After the interview my professor and I set off. Despite being warned the distance was too long, and despite the fact that we were carrying our bags for the weekend, the beautiful weather beckoned and we set off on foot. The short stroll turned out to be further than we thought - and after an hour and a half of walking along the shoulder of a highway, we finally arrived at museum numbers two and three - with about 45 mintues before closing! We dashed around the two small museums and chatted with staff before the director of one of the museums offered to drive us back into town to our hotel so we didn't have to call a taxi. Dinner at a sushi restaurant and a couple of drinks at an empty Irish pub and we were back at the hotel and I was asleep before 9pm!

The next morning we caught a train again, although not quite so early. After having lugged our bags around all day the previous day I suggested we head first to the hotel so that we could drop of our bags. By 10:30 we were on a bus to an outlying major archeological site with an impressive visitor's centre and a small museum with information in 6 languages! As we were looking around a reconstructed prehistoric pit-dwelling, however, the skies opened up and thunder rumbled. I was worried about getting my camera wet but my professor was petrified of getting hit by lightening and went scrambling back in the dwelling every time he heard a rumble. We decided to give up and have lunch, and were rewarded by sun, blue skies, and the occasional shower in the afternoon. After heading back to town by bus we hit two more museums - one on forests and the other on wooden fishing boats. Both were a ways away from the station and each other - more walking! I was quite happy to have enough time to soak my feet before we headed out for dinner, at a funky Japanese bar decorated with movie posters from the 50s.

Day three dawned a little later - we had only to walk 20 minutes to museum #7 for the weekend. From there we dropped our bags at the station and headed to the prefectural museum for a whirlwind visit. We had just enough time to pick up the obligatory gifts and a late boxed lunch before jumping back on an express train and then transferring to the shinkansen bound for Tokyo. We were both so exhausted that we slept most of the way back, but it was an awesome weekend. Good fun, and also rather productive as I'm planning to use at least two of the museums we visited as case studies for my thesis. I also enjoyed getting to know my professor better (not my advisor, but the other prof in museum studies at my university). But I was very glad to get home on Monday night and collapse into my own futon, and even happier to be able to spend all day Tuesday at home, venturing no further than the grocery store!

Wednesday, 5 November 2008

November Manners

As you may have guessed from last month's post, I'm getting bored by the Metro's monthly manners posters. They no longer seem fresh, amusuing, or cute. November's poster is about drunken rowdiness.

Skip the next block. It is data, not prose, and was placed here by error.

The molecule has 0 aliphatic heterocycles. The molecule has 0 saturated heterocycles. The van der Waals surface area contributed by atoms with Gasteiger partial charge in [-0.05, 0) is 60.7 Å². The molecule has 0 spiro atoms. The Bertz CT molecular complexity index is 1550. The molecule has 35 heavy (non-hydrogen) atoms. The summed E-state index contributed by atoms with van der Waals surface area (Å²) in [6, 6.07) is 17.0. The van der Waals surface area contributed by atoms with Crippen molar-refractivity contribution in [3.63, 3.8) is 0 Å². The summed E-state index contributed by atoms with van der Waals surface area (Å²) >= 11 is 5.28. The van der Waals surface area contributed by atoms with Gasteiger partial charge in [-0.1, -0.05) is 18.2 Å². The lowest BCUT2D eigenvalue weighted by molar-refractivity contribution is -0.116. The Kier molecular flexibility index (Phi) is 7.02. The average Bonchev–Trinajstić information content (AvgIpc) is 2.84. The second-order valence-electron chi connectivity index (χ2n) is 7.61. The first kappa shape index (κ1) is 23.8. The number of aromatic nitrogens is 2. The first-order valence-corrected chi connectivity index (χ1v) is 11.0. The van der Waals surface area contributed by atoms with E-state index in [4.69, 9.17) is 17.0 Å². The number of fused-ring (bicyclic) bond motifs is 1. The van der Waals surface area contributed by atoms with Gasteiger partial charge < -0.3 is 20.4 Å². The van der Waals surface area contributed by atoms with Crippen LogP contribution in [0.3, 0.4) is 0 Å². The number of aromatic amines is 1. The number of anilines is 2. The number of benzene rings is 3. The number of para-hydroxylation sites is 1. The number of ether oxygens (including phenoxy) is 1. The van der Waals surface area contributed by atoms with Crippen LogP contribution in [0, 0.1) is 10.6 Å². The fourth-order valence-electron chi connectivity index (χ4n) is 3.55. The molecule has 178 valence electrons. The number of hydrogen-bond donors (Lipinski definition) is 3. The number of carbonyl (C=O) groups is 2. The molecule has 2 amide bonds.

Although I'd agree with Greeneyed Geisha and Chris at Hitotoki that the problem isn't people partying on the train, but those taking the train home AFTER having partied!

I now use the Tobu line on a regular basis and am amused by their manners poster series. They are currently on the third in a fairy tale series. August was Snow White and the Seven Dwarves, advocating for not taking up more space than necessary on the seat so that as many people as possible can sit.

September was Cinderella and a plea to stop running for trains about to close their doors.

And October was Little Red Riding Hood and a request to turn down your music and not annoy other passengers.

All of this creative attention being focused on manners? Only in Japan...

Tuesday, 4 November 2008

Welcome Tadanobu

Of my year in India one of the best things was the people I met. This included Indian people in the local community, the visitors from around the world who attended the events we ran at Sangam, and, especially, my coworkers. Working with an international team has its challenges - differing work styles and language barriers can cause stress, which is compounded when you also live together and probably spend most of your free time together too! But it can also be incredibly rewarding. We may have different backgrounds and different futures, but for a short period of time we lived and worked together and because of that we share something very special. That is why I was upset not to be able to be there when two of my coworkers each got married this summer. I am, however, really looking forward to going to western Japan sometime soon to meet the newest member of the Sangam family!

Meet Tadanobu.

He was rather late, but he and his mom are both doing well.

He's adorable... I'm smitten!

When I was a baby I was given a pink baby blanket by the friend of my grandmother. It has gotten rather ratty, and been patched a few times, but I still have my baby blanket. The woman who gave it to me became immortalized as "the Blanket Lady." I've now become a blanket lady myself, but this time around I wanted to do more than just buy a soft blue blanket - I wanted to give little Tadanobu a flavour of India, and I wanted to knit it myself.

So I looked through hundreds of patterns, and finally settled on two - for elephant dishcloths!

Multiple that by sixteen, add a frilly border, and voila! A baby blanket!

But I'm kinda partial to this picture... (I sent little Tadanobu some Raffi for him to enjoy when he gets a bit bigger)